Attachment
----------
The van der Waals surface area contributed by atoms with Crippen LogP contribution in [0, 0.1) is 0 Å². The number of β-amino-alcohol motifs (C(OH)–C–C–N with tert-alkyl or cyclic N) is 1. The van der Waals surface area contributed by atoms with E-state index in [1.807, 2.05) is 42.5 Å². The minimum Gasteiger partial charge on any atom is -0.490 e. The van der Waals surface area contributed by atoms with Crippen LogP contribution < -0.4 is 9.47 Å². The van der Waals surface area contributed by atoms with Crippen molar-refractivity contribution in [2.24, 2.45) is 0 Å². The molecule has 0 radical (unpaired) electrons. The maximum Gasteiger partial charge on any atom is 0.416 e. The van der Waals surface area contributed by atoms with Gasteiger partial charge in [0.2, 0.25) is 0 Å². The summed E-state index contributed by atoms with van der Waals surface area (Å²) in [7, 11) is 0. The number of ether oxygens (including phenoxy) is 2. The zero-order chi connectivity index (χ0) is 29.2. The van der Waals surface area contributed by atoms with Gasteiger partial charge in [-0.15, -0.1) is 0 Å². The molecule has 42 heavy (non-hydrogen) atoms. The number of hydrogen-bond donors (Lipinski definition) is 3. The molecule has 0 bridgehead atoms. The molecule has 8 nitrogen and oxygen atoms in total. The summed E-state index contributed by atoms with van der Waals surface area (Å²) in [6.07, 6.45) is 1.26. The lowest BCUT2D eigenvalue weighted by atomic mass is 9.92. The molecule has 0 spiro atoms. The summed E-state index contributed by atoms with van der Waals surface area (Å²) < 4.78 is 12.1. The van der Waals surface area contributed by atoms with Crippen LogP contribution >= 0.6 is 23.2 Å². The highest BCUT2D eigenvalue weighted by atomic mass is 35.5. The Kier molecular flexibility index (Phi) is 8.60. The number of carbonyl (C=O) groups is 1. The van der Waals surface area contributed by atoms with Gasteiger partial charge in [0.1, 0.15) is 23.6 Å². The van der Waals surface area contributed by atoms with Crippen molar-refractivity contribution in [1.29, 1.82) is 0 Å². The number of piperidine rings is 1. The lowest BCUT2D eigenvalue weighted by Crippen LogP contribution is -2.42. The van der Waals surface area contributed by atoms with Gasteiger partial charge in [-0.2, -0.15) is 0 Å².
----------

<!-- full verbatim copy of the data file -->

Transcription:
The van der Waals surface area contributed by atoms with Crippen LogP contribution in [0, 0.1) is 0 Å². The number of β-amino-alcohol motifs (C(OH)–C–C–N with tert-alkyl or cyclic N) is 1. The van der Waals surface area contributed by atoms with E-state index in [1.807, 2.05) is 42.5 Å². The minimum Gasteiger partial charge on any atom is -0.490 e. The van der Waals surface area contributed by atoms with Crippen LogP contribution < -0.4 is 9.47 Å². The van der Waals surface area contributed by atoms with Crippen molar-refractivity contribution in [2.24, 2.45) is 0 Å². The molecule has 0 radical (unpaired) electrons. The maximum Gasteiger partial charge on any atom is 0.416 e. The van der Waals surface area contributed by atoms with Gasteiger partial charge in [0.2, 0.25) is 0 Å². The summed E-state index contributed by atoms with van der Waals surface area (Å²) in [7, 11) is 0. The number of ether oxygens (including phenoxy) is 2. The zero-order chi connectivity index (χ0) is 29.2. The van der Waals surface area contributed by atoms with Gasteiger partial charge in [-0.15, -0.1) is 0 Å². The molecule has 42 heavy (non-hydrogen) atoms. The number of hydrogen-bond donors (Lipinski definition) is 3. The molecule has 0 bridgehead atoms. The molecule has 8 nitrogen and oxygen atoms in total. The summed E-state index contributed by atoms with van der Waals surface area (Å²) in [6.07, 6.45) is 1.26. The lowest BCUT2D eigenvalue weighted by atomic mass is 9.92. The molecule has 0 spiro atoms. The summed E-state index contributed by atoms with van der Waals surface area (Å²) < 4.78 is 12.1. The van der Waals surface area contributed by atoms with Crippen LogP contribution >= 0.6 is 23.2 Å². The highest BCUT2D eigenvalue weighted by atomic mass is 35.5. The Kier molecular flexibility index (Phi) is 8.60. The number of carbonyl (C=O) groups is 1. The van der Waals surface area contributed by atoms with Gasteiger partial charge in [0.1, 0.15) is 23.6 Å². The van der Waals surface area contributed by atoms with Crippen molar-refractivity contribution in [1.29, 1.82) is 0 Å². The number of piperidine rings is 1. The lowest BCUT2D eigenvalue weighted by Crippen LogP contribution is -2.42. The van der Waals surface area contributed by atoms with Gasteiger partial charge in [-0.2, -0.15) is 0 Å².